Original Research ARTICLE
Fast mapping across time: memory processes support children’s retention of learned words
- Language and Cognitive Development Lab, Department of Psychology, University of California Los Angeles, Los Angeles, CA, USA
Children’s remarkable ability to map linguistic labels to referents in the world is commonly called fast mapping. The current study examined children’s (N = 216) and adults’ (N = 54) retention of fast-mapped words over time (immediately, after a 1-week delay, and after a 1-month delay). The fast mapping literature often characterizes children’s retention of words as consistently high across timescales. However, the current study demonstrates that learners forget word mappings at a rapid rate. Moreover, these patterns of forgetting parallel forgetting functions of domain-general memory processes. Memory processes are critical to children’s word learning and the role of one such process, forgetting, is discussed in detail – forgetting supports extended mapping by promoting the memory and generalization of words and categories.
One of the more remarkable developmental feats is the ease by which children appear to learn new words after the second year of life. Children’s ability to readily map words to referents in the world and retain these mappings over time, with only minimal exposure, is commonly called fast mapping (e.g., Carey and Bartlett, 1978; see Carey, 2010, for a review). Fast mapping behavior has often been described as having two phases: (1) the initial mapping of a linguistic label to a referent, and (2) the subsequent retention and development of the initial representation, originally termed “extended mapping” (Carey and Bartlett, 1978). The majority of research on fast mapping has focused on cues that children use to initially map words to referents. However, less is known about the processes underlying extended mapping. In this study, we focus our investigation on examining children’s retention of fast-mapped words over extended periods of time (i.e., weeks and months) in order to elucidate the memory processes supporting extended mapping and long-term word learning.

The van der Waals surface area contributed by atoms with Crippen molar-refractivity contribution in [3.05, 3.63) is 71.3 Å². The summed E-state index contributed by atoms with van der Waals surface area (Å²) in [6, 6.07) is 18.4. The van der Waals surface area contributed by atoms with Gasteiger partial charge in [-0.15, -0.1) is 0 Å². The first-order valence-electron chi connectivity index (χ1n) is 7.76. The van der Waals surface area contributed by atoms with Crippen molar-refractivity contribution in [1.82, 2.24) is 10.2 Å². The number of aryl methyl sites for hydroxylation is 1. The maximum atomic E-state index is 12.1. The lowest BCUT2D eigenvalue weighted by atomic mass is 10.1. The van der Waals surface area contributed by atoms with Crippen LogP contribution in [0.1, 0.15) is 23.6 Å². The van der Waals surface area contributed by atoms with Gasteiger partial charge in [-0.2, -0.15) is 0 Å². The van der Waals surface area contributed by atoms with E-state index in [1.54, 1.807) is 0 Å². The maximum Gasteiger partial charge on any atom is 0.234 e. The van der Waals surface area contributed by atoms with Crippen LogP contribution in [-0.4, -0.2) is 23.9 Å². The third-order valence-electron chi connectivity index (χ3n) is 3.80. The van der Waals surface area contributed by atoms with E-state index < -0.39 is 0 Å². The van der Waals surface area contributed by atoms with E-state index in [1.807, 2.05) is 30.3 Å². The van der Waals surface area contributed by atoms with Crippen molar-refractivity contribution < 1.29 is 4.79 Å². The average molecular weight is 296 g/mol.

Children are remarkable word learners – they quickly map a novel name onto a referent with one trial or minimal exposure (e.g., Carey and Bartlett, 1978; Heibeck and Markman, 1987; Woodward et al., 1994; Markson and Bloom, 1997; Goodman et al., 1998; Waxman and Booth, 2000; Behrend et al., 2001; Jaswal and Markman, 2001; Wilkinson and Mazzitelli, 2003; Horst and Samuelson, 2008; Carey, 2010; Spiegel and Halberda, 2011). For example, in Carey and Bartlett’s (1978) seminal study, preschool-aged children were able to select an olive green tray when their school teacher gestured to two trays, one blue and one olive green, and asked them to get “the chromium tray, not the blue one, the chromium one.” After 1 week, children were provided with a brief reminder of the object-label mapping and then given a comprehension test. The majority of children at the comprehension test retained the association of “chromium” to the color of olive green. Subsequent studies have documented fast mapping behavior across a variety of categorical domains (e.g., Heibeck and Markman, 1987) and age groups (e.g., Woodward et al., 1994).